Bob Rivers was a radio personality who became known for writing/producing novelty and parody songs which he referred to as “twisted tunes”. In 1987, Rivers released Twisted Christmas, which was his first of several Christmas-themed parody/comedy albums to come, and was specifically commissioned due to the popularity of one particular parody. “The Twelve Pains Of Christmas” originally went on the air during Rivers’ morning radio show on WAAF (Worcester, Massachusetts) in 1986 and received such a great reaction that a record label took notice. The song features mostly friends and family (those are his actual kids in parts) as well as real singers for the choir. Many of the pains he came up with back in 1986 are still relevant over 35 years later. Here is the list that Rivers used:
Finding a Christmas tree
Rigging up the lights
Sending Christmas cards
Five months of bills
Facing the in-laws
Finding parking spaces
Batteries Not Included
Stale TV specials
Singing Christmas carols
The Twisted Christmas album was eventually certified gold for selling over 500,000 copies driven by the popularity of “The Twelve Pains of Christmas”. Here is a music video to enjoy “The Twelve Pains of Christmas” by the Bob Rivers Comedy Corp…
Every year since 1984, a group of economists at PNC Wealth Management have figured out how much it would cost to actually buy all the things on the normal “Twelve Days of Christmas” list (not Bob & Doug’s). The so-called Christmas Price Index indicates inflation and the increasing costs of certain goods. This year (2021), for instance, if you were really going to buy everything on that list in the multiples listed in the song it would run you $179,454.19 (for 364 presents) with the twelfth day costing $41,205.58 all by itself. Compare that to 2019 which was $38,993.59, 1990 which was $23,366.09 and 1984 (when they started calculating) which was $20,069.58. I didn’t realize swans were so expensive, almost $2000 a piece, and $13,125 for all seven a-swimming is the most expensive item on the list!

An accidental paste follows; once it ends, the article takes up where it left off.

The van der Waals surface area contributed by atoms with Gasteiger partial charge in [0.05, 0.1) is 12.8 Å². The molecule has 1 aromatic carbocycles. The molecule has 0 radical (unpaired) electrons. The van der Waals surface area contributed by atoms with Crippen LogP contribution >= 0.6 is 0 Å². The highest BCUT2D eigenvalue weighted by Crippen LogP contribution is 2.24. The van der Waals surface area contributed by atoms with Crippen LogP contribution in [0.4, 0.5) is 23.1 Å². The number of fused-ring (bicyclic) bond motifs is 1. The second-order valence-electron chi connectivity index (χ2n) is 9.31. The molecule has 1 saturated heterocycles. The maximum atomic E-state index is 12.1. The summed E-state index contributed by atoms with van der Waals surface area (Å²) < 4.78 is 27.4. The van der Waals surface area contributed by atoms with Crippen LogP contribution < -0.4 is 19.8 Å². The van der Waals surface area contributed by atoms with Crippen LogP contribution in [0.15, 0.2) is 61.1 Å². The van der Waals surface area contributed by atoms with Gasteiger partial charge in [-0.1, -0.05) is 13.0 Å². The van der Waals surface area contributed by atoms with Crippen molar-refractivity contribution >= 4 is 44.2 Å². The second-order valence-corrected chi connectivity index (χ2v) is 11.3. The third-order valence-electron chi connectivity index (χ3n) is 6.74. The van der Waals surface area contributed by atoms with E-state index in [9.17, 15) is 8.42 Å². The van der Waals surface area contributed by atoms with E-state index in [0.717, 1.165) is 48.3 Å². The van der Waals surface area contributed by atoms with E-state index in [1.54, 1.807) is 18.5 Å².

The price has not-surprisingly more than doubled in 37 years. Back to the parody songs, I have always enjoyed the McKenzie brothers so I have always enjoyed their version of “The Twelve Days of Christmas” (which I hope doesn’t make me a hoser). As for “The Twelve Pains of Christmas”, I didn’t fully appreciate this gem until it was performed in a holiday musical show that my daughter performed in, but now it makes me chuckle every time I hear it. And it surely doesn’t hurt that they both came from the great decade of the ’80s.
As a bonus, here is one of my very favorite versions of “The Twelve Days of Christmas”. It isn’t really a parody, but maybe considered more novelty/comical, and is not from the ’80s. But it provides a tremendous ’80s surprise connection about 2/3 through the song which makes me smile every time I hear it. Straight No Chaser is a men’s a cappella group that originated in 1996 at Indiana University. In April 2006, a video recording of the group’s live performance of “The 12 Days of Christmas”, filmed on December 7, 1998 at the Musical Arts Center in Bloomington, Indiana, was posted on YouTube (almost eight years later). It became a viral sensation and now has nearly 25 million views. They went on to receive a record contract, released albums including 2008’s very popular Holiday Spirits and went on tours. They have recorded a studio version of this now, but here is the original live performance that started it all (including the awesome ’80s connection), please enjoy “The 12 Days of Christmas” by Straight No Chaser…